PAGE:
Can Stop the Music
Nick Nolte playing the lead in a musical -- now there's something you don't see every day. Nor, for that matter, will you see it any day, thanks to the early test-screening audience that gave the musical sequences in I'll Do Anything a thumbs-down -- way down. Writer-director James L. Brooks (Terms of Endearment, Broadcast News) scurried back into the editing room, did some serious snipping, and the resultant version of I'll Do Anything, the one finally making it into theaters around the country, offers nary a note from Nolte. Nor from anyone else in the cast -- Brooks excised all the music from his musical!
That goes a long way toward explaining the choppiness and uneven dramatic arc of Brooks's wry film. The movie has a lot in its favor: decent work by Nolte and Julie Kavner, a vivid turn by Joely Richardson, a brassy, scene-stealing child actress named Whittni Wright, and a hysterical performance by the chronically underrated Albert Brooks (only Charles Grodin is consistently as funny but receives less popular recognition, and even he's changing all that with the Beethoven series). Yet I'll Do Anything lacks precisely the desperate energy its title implies. It's still a better-than-average film; writer-director Brooks's raw intelligence and mature, quirky wit guarantee that. But just when you think it's going to take off, the musical without music is strangely muted. A sort of bland aura envelopes the proceedings; only Albert Brooks's manic tomfoolery manages to pierce it regularly. And the director's keen ear for dialogue and knack for trenchant repartee are occasionally blunted by tired Neil Simonesque bits.
The script is a bizarre hybrid. It's as if Brooks took chunks of Kramer vs. Kramer, Life With Mikey, Broadcast News, The Player, and The Goodbye Girl and fed them into a demented word processor. Nolte plays Matt Hobbs, a perpetually unemployed actor whose ex-wife (no review of this film can in good conscience not mention Tracey Ullman's failed Holly Hunter impersonation in the role) abruptly returns custody of their six-year-old daughter Jeannie. The ex-missus has no choice in the matter; she's on her way to serve a prison term for embezzlement.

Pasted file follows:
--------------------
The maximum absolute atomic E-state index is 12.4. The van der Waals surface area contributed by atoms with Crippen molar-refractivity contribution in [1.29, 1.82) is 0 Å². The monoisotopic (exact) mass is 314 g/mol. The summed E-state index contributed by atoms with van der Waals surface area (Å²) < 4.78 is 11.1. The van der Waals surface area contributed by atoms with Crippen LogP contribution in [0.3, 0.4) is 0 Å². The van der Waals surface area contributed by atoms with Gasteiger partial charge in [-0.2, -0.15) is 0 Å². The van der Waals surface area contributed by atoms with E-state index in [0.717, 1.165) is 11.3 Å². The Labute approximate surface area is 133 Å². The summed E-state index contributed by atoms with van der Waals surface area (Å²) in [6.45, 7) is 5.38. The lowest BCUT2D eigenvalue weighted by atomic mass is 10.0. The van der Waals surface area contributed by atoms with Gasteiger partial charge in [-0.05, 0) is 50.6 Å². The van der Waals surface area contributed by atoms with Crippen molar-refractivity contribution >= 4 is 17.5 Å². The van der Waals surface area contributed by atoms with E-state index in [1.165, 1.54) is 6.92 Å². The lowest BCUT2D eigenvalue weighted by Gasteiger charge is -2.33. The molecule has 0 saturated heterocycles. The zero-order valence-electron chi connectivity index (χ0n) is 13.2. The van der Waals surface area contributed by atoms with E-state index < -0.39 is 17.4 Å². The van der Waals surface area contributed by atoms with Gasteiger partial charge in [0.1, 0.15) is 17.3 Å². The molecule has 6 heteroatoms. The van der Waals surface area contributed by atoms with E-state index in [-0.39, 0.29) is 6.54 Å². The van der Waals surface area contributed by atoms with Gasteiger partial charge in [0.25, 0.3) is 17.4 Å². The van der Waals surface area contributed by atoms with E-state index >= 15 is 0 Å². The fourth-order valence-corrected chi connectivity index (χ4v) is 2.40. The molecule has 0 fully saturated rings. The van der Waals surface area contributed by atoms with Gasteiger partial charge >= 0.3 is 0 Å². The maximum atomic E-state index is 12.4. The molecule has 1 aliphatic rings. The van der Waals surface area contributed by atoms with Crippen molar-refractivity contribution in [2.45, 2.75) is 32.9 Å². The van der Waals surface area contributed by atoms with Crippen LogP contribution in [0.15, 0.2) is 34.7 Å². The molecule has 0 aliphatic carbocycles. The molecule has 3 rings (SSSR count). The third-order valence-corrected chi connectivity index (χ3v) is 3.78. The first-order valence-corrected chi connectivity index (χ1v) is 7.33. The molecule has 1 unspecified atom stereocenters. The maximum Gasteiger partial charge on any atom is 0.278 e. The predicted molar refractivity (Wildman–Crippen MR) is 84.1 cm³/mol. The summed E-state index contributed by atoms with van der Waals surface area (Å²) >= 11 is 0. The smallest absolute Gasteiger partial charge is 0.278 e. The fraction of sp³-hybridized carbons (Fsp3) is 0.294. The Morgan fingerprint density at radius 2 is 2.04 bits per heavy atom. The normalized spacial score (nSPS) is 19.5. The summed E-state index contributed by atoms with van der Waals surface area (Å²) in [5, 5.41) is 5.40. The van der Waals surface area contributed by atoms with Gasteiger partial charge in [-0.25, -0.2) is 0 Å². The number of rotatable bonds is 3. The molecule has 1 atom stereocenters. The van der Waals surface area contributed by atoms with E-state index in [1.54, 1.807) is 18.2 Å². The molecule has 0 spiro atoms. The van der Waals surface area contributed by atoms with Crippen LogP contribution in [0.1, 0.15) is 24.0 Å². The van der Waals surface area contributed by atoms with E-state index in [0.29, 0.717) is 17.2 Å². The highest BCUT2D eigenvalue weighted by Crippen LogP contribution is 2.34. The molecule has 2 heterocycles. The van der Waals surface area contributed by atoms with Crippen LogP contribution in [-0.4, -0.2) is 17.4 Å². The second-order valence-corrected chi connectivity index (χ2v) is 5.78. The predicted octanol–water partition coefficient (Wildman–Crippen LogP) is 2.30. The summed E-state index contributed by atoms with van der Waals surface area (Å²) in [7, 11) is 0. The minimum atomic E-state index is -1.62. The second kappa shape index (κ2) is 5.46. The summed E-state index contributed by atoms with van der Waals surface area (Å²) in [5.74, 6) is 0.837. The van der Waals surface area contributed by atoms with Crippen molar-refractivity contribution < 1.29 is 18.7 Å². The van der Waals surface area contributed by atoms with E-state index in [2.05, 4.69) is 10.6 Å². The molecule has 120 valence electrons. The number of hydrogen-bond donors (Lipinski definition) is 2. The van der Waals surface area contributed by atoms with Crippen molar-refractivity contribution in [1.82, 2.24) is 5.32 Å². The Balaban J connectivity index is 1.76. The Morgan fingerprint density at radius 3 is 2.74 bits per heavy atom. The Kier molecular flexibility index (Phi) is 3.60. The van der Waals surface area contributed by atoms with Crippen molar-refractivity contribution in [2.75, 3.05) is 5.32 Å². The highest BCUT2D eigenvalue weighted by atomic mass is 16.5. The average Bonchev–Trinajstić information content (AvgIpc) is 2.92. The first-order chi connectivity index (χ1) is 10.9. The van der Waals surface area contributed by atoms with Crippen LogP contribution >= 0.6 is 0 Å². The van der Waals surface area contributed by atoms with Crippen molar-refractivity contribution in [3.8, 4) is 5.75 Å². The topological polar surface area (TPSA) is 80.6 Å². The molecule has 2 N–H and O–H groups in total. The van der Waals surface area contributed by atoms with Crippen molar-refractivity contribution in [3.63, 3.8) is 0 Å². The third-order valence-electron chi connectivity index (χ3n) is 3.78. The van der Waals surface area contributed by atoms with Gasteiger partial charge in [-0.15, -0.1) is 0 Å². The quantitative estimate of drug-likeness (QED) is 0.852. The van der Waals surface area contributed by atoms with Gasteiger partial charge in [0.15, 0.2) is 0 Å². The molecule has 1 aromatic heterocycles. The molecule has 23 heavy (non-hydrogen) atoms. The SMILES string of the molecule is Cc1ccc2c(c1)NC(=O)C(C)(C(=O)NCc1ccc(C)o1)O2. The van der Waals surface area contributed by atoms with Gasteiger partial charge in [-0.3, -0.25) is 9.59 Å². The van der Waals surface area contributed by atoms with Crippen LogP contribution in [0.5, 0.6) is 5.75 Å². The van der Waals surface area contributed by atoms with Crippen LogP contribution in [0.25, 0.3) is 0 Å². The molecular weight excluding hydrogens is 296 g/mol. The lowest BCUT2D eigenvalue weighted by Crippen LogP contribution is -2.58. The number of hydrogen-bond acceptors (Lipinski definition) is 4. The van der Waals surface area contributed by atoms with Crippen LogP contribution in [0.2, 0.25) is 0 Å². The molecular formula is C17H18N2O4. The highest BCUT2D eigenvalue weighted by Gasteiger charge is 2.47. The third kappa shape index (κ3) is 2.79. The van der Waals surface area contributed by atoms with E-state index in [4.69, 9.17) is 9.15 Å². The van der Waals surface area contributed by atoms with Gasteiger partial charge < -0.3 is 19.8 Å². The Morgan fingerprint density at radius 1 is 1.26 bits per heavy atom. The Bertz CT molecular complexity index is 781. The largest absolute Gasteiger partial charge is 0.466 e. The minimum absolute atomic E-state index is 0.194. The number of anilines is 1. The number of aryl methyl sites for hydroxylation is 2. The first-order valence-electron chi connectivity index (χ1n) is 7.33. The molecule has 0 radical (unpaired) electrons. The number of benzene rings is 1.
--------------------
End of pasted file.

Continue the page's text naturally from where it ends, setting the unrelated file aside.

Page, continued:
The sudden detour into single fatherhood predictably nonpluses the struggling actor. Suddenly the careerist has to think about someone other than himself (why, hello Mr. Kramer!). Of course, the change couldn't have come at a more difficult time. Just when his daughter arrives, Hobbs's romantic and professional prospects are looking up. He beds Cathy Breslow, deftly portrayed by Richardson as a wishy-washy junior executive to Popcorn Pictures mini-mogul Burke Adler (Albert Brooks). Hobbs is up for a part in Breslow's pet project, a remake of Mr. Deeds Goes to Town. It's one of the movie's funnier ironies that Hobbs eventually loses the role when Breslow, who has become Hobbs's new girlfriend and who wants him to play Mr. Deeds, folds under her colleagues' pressure and agrees with her boss that Hobbs isn't sexy enough for the part. "Would you go to bed with him?" Adler asks her point-blank after viewing Hobbs's screen test, fuckability being the producer's main criterion for determining an actor's bankability.
"No," she lies. Later Breslow consoles Hobbs with this assurance: "I really hung in there for you."
It's a delicious moment, and I'll Do Anything does not lack for bons mots. But the film's odd pacing (again, think missing musical production numbers) neutralizes much of the audience goodwill generated by the comic relief. And there are too many forced, derivative father-daughter scenes for the film to be considered in the same league as Broadcast News. Whittni Wright is fine in small doses, but no matter how talented the young actress, the precocious-kid routine gets old fast.
Still, I'll Do Anything has a lot going for it. It won't make James L. Brooks's reputation, but it won't break it either.
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